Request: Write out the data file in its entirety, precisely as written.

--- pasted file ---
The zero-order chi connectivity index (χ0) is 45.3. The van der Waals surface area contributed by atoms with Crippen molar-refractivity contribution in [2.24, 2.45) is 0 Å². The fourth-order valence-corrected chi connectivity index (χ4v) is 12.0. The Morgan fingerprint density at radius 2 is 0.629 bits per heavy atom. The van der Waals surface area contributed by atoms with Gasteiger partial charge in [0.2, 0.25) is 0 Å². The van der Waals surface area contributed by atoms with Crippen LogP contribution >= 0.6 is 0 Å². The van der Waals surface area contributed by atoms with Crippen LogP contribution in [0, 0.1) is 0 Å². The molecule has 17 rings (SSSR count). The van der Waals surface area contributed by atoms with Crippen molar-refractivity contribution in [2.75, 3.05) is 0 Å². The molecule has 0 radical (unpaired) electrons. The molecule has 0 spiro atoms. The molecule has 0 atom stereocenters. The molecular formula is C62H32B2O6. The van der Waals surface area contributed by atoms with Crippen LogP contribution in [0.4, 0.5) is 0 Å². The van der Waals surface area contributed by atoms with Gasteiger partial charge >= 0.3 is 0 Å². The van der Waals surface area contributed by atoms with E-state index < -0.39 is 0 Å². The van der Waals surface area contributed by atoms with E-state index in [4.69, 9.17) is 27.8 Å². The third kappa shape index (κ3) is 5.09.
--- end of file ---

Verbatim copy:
The zero-order chi connectivity index (χ0) is 45.3. The van der Waals surface area contributed by atoms with Crippen molar-refractivity contribution in [2.24, 2.45) is 0 Å². The fourth-order valence-corrected chi connectivity index (χ4v) is 12.0. The Morgan fingerprint density at radius 2 is 0.629 bits per heavy atom. The van der Waals surface area contributed by atoms with Gasteiger partial charge in [0.2, 0.25) is 0 Å². The van der Waals surface area contributed by atoms with Crippen LogP contribution >= 0.6 is 0 Å². The van der Waals surface area contributed by atoms with Crippen LogP contribution in [0, 0.1) is 0 Å². The molecule has 17 rings (SSSR count). The van der Waals surface area contributed by atoms with Crippen molar-refractivity contribution in [2.75, 3.05) is 0 Å². The molecule has 0 radical (unpaired) electrons. The molecule has 0 spiro atoms. The molecule has 0 atom stereocenters. The molecular formula is C62H32B2O6. The van der Waals surface area contributed by atoms with Crippen LogP contribution in [0.4, 0.5) is 0 Å². The van der Waals surface area contributed by atoms with Gasteiger partial charge >= 0.3 is 0 Å². The van der Waals surface area contributed by atoms with E-state index < -0.39 is 0 Å². The van der Waals surface area contributed by atoms with E-state index in [4.69, 9.17) is 27.8 Å². The third kappa shape index (κ3) is 5.09.